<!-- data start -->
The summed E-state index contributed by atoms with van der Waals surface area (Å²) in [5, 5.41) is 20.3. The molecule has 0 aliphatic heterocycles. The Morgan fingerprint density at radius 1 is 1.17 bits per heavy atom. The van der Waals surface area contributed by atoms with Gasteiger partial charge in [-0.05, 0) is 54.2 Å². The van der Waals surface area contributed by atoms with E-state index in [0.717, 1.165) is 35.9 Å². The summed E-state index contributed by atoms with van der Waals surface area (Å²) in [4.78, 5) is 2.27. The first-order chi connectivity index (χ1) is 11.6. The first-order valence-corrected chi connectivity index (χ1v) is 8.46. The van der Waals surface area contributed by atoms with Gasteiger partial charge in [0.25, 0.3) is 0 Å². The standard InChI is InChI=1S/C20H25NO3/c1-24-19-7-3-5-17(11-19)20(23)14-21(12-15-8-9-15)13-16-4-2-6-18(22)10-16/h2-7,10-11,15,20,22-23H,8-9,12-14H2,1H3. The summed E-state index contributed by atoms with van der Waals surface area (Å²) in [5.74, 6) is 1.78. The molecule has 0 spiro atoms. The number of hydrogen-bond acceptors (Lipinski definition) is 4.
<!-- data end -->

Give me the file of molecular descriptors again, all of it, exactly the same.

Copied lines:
The summed E-state index contributed by atoms with van der Waals surface area (Å²) in [5, 5.41) is 20.3. The molecule has 0 aliphatic heterocycles. The Morgan fingerprint density at radius 1 is 1.17 bits per heavy atom. The van der Waals surface area contributed by atoms with Gasteiger partial charge in [-0.05, 0) is 54.2 Å². The van der Waals surface area contributed by atoms with E-state index in [0.717, 1.165) is 35.9 Å². The summed E-state index contributed by atoms with van der Waals surface area (Å²) in [4.78, 5) is 2.27. The first-order chi connectivity index (χ1) is 11.6. The first-order valence-corrected chi connectivity index (χ1v) is 8.46. The van der Waals surface area contributed by atoms with Gasteiger partial charge in [0.25, 0.3) is 0 Å². The standard InChI is InChI=1S/C20H25NO3/c1-24-19-7-3-5-17(11-19)20(23)14-21(12-15-8-9-15)13-16-4-2-6-18(22)10-16/h2-7,10-11,15,20,22-23H,8-9,12-14H2,1H3. The summed E-state index contributed by atoms with van der Waals surface area (Å²) in [5.74, 6) is 1.78. The molecule has 0 spiro atoms. The number of hydrogen-bond acceptors (Lipinski definition) is 4.